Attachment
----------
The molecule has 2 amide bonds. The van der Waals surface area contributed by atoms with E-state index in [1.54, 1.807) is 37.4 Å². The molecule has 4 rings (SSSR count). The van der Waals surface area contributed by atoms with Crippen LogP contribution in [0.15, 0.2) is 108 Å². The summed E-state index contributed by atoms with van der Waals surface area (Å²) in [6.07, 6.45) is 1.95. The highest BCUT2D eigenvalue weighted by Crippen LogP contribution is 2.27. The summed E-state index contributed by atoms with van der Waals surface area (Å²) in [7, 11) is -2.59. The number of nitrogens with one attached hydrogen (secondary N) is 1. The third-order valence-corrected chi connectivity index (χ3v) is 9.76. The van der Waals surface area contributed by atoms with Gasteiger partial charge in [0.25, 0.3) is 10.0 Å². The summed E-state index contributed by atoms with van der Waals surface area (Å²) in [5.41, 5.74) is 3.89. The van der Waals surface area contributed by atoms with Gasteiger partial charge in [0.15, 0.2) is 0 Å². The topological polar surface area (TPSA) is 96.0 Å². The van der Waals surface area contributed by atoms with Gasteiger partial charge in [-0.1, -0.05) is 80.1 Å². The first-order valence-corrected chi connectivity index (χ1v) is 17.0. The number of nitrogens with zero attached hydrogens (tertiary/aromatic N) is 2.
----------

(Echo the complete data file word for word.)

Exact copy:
The molecule has 2 amide bonds. The van der Waals surface area contributed by atoms with E-state index in [1.54, 1.807) is 37.4 Å². The molecule has 4 rings (SSSR count). The van der Waals surface area contributed by atoms with Crippen LogP contribution in [0.15, 0.2) is 108 Å². The summed E-state index contributed by atoms with van der Waals surface area (Å²) in [6.07, 6.45) is 1.95. The highest BCUT2D eigenvalue weighted by Crippen LogP contribution is 2.27. The summed E-state index contributed by atoms with van der Waals surface area (Å²) in [7, 11) is -2.59. The number of nitrogens with one attached hydrogen (secondary N) is 1. The third-order valence-corrected chi connectivity index (χ3v) is 9.76. The van der Waals surface area contributed by atoms with Gasteiger partial charge in [0.25, 0.3) is 10.0 Å². The summed E-state index contributed by atoms with van der Waals surface area (Å²) in [5.41, 5.74) is 3.89. The van der Waals surface area contributed by atoms with Gasteiger partial charge in [0.15, 0.2) is 0 Å². The topological polar surface area (TPSA) is 96.0 Å². The van der Waals surface area contributed by atoms with Gasteiger partial charge in [-0.1, -0.05) is 80.1 Å². The first-order valence-corrected chi connectivity index (χ1v) is 17.0. The number of nitrogens with zero attached hydrogens (tertiary/aromatic N) is 2.